What is Breast Cancer?

What is Breast Cancer?

Breast cancer is a disease caused by the formation of cancerous (malignant) cells that can occur within one or more breasts. According to some sources, bladder cancer is believed to be the second most common type of cancer (lung cancer is #1). Amongst women, however, breast cancer far exceeds other forms of cancer, including cervical, as the most common cancer.

Whom is at risk for breast cancer?

Women are approximately 100 times more likely to develop breast cancer than men; women are at higher risk primarily because of growth effects of female hormones such as estrogen. In addition, those age 55 and older are much more likely to develop this cancer than those under 55. Research indicates that about two-thirds of all breast cancers occur in individuals 55 and older.

Signs and Symptoms

The most obvious and common symptom is a lump on the breast that feels different from the surrounding breast tissue. It is believed, according to studies done by Merck, that approximately 80% of all breast cancer cases are discovered as a lump by the individual. However, lumps can also be found not only in the breasts, but in the collar bone as well as the armpit.

Other signs that breast cancer may be developing include:

nipple discharge
changes in the size, shape, or feel of the breast
skin dimpling
inversion of the nipple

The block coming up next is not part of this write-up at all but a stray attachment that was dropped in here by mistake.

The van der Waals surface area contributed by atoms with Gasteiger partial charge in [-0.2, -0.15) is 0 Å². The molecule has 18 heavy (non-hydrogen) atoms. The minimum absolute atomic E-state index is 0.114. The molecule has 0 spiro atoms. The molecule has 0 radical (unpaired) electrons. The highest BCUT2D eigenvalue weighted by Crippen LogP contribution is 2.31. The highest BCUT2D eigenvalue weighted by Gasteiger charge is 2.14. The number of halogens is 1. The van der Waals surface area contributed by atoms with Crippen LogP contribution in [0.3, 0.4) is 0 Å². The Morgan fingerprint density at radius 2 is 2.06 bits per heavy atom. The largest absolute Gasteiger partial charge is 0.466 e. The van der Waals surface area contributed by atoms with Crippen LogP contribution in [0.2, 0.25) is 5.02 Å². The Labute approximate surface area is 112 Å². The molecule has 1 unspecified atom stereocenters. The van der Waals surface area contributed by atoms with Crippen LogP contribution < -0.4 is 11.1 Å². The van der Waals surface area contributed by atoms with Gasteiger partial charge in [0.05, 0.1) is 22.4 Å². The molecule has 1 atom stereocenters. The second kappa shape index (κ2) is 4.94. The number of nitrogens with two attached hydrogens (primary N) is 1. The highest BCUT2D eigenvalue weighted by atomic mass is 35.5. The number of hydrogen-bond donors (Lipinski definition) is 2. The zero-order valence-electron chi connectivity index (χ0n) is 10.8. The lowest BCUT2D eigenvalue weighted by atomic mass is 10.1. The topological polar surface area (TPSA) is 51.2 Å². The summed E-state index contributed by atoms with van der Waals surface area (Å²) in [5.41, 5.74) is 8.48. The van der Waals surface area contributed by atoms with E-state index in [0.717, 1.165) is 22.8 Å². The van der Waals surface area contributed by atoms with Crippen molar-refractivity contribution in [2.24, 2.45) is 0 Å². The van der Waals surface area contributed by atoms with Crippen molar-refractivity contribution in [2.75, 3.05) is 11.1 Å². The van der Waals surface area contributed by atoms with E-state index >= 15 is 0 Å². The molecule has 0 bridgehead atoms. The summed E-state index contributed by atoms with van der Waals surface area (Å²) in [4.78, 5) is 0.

Warning: It is notable, that not all forms of breast cancer can be detectable by a sign or symptom during the initial stages. Periodic mammograms should be undergone by the patient as recommended by a physician.


To diagnose breast cancer, a physician will need to surgically remove and test a sample of the tissue. This is known, more formally, as a breast biopsy. The most common procedures for conducting a biopsy include:

ductal lavage
fine needle aspiration
core needle biopsy
large core surgical
open surgical incision

Once the tissue has been removed through a biopsy, it will be sent to a lab where it is examined through a microscope by a pathologist to determine if its cancerous. Fortunately, in more than half of all biopsies, the sample tissue is found to be benign (non-cancerous). If the tissue is cancerous, however, the next step that will be performed is to determine which stage the cancer is currently in.

What is Breast Cancer?

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